Ventricular Volume Load Reveals the Mechanoelastic Impact of Communicating Hydrocephalus on Dynamic Cerebral Autoregulation
Public Library of Science
MetadataShow full item record
Haubrich, C., Czosnyka, M., Diehl, R., Smielewski, P., & Czosnyka, Z. (2016). Ventricular Volume Load Reveals the Mechanoelastic Impact of Communicating Hydrocephalus on Dynamic Cerebral Autoregulation. PLoS ONE, 11 (e0158506)https://doi.org/10.1371/journal.pone.0158506
Several studies have shown that the progression of communicating hydrocephalus is associated with diminished cerebral perfusion and microangiopathy. If communicating hydrocephalus similarly alters the cerebrospinal fluid circulation and cerebral blood flow, both may be related to intracranial mechanoelastic properties as, for instance, the volume pressure compliance. Twenty-three shunted patients with communicating hydrocephalus underwent intraventricular constant-flow infusion with Hartmann’s solution. The monitoring included transcranial Doppler (TCD) flow velocities (FV) in the middle (MCA) and posterior cerebral arteries (PCA), intracranial pressure (ICP), and systemic arterial blood pressure (ABP). The analysis covered cerebral perfusion pressure (CPP), the index of pressure-volume compensatory reserve (RAP), and phase shift angles between Mayer waves (3 to 9 cpm) in ABP and MCA-FV or PCA-FV. Due to intraventricular infusion, the pressure-volume reserve was exhausted (RAP) 0.84+/-0.1 and ICP was increased from baseline 11.5+/-5.6 to plateau levels of 20.7+/-6.4 mmHg. The ratio dRAP/dICP distinguished patients with large 0.1+/-0.01, medium 0.05+/-0.02, and small 0.02+/-0.01 intracranial volume compliances. Both M wave phase shift angles (r = 0.64; p<0.01) and CPP (r = 0.36; p<0.05) displayed a gradual decline with decreasing dRAP/dICP gradients. This study showed that in communicating hydrocephalus, CPP and dynamic cerebral autoregulation in particular, depend on the volume-pressure compliance. The results suggested that the alteration of mechanoelastic characteristics contributes to a reduced cerebral perfusion and a loss of autonomy of cerebral blood flow regulation. Results warrant a prospective TCD follow-up to verify whether the alteration of dynamic cerebral autoregulation may indicate a progression of communicating hydrocephalus.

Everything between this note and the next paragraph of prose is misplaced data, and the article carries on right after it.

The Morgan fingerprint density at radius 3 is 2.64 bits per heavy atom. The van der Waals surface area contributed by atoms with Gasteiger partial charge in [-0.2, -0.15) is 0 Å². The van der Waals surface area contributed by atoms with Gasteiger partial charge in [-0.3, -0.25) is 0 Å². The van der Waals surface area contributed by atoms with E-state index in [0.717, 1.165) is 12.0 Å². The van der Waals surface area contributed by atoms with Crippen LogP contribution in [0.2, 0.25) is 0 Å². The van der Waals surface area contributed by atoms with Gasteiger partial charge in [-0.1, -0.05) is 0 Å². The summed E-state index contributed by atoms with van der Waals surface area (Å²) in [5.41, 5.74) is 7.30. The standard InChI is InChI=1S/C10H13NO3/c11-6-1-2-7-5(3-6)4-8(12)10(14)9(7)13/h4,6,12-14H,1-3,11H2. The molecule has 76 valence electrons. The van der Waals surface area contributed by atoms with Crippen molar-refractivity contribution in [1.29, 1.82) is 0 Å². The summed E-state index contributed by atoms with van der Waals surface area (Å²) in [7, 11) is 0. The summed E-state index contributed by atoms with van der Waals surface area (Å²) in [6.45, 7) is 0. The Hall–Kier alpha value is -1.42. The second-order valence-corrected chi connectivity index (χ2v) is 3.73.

hydrocephalus, blood flow, blood pressure, cerebrospinal fluid, blood, cerebral arteries, diagnostic medicine, fluid flow
Alexander-von-Humboldt foundation, Cambridge Enterprise Ltd.
Embargo Lift Date
External DOI: https://doi.org/10.1371/journal.pone.0158506
This record's URL: https://www.repository.cam.ac.uk/handle/1810/257322
Recommended or similar items
The following licence files are associated with this item: